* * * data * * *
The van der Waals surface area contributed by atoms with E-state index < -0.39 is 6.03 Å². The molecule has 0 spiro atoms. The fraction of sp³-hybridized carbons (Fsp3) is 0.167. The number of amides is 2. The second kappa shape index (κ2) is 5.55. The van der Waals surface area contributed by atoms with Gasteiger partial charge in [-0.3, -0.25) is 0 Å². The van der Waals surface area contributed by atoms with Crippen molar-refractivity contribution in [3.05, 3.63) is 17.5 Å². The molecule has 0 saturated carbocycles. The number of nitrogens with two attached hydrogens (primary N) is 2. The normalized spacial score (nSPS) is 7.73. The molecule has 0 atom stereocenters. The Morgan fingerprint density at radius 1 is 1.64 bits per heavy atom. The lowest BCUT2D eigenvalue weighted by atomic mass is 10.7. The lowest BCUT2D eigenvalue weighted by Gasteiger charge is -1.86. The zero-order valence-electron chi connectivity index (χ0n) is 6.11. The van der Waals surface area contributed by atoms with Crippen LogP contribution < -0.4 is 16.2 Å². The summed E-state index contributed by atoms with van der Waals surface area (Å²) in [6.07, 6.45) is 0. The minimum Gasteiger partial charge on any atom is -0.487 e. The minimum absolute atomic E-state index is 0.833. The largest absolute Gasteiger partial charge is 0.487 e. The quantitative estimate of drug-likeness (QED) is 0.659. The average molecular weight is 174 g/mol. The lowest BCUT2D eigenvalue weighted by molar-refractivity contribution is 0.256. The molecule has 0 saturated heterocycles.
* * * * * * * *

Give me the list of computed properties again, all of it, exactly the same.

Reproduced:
The van der Waals surface area contributed by atoms with E-state index < -0.39 is 6.03 Å². The molecule has 0 spiro atoms. The fraction of sp³-hybridized carbons (Fsp3) is 0.167. The number of amides is 2. The second kappa shape index (κ2) is 5.55. The van der Waals surface area contributed by atoms with Gasteiger partial charge in [-0.3, -0.25) is 0 Å². The van der Waals surface area contributed by atoms with Crippen molar-refractivity contribution in [3.05, 3.63) is 17.5 Å². The molecule has 0 saturated carbocycles. The number of nitrogens with two attached hydrogens (primary N) is 2. The normalized spacial score (nSPS) is 7.73. The molecule has 0 atom stereocenters. The Morgan fingerprint density at radius 1 is 1.64 bits per heavy atom. The lowest BCUT2D eigenvalue weighted by atomic mass is 10.7. The lowest BCUT2D eigenvalue weighted by Gasteiger charge is -1.86. The zero-order valence-electron chi connectivity index (χ0n) is 6.11. The van der Waals surface area contributed by atoms with Crippen LogP contribution < -0.4 is 16.2 Å². The summed E-state index contributed by atoms with van der Waals surface area (Å²) in [6.07, 6.45) is 0. The minimum Gasteiger partial charge on any atom is -0.487 e. The minimum absolute atomic E-state index is 0.833. The largest absolute Gasteiger partial charge is 0.487 e. The quantitative estimate of drug-likeness (QED) is 0.659. The average molecular weight is 174 g/mol. The lowest BCUT2D eigenvalue weighted by molar-refractivity contribution is 0.256. The molecule has 0 saturated heterocycles.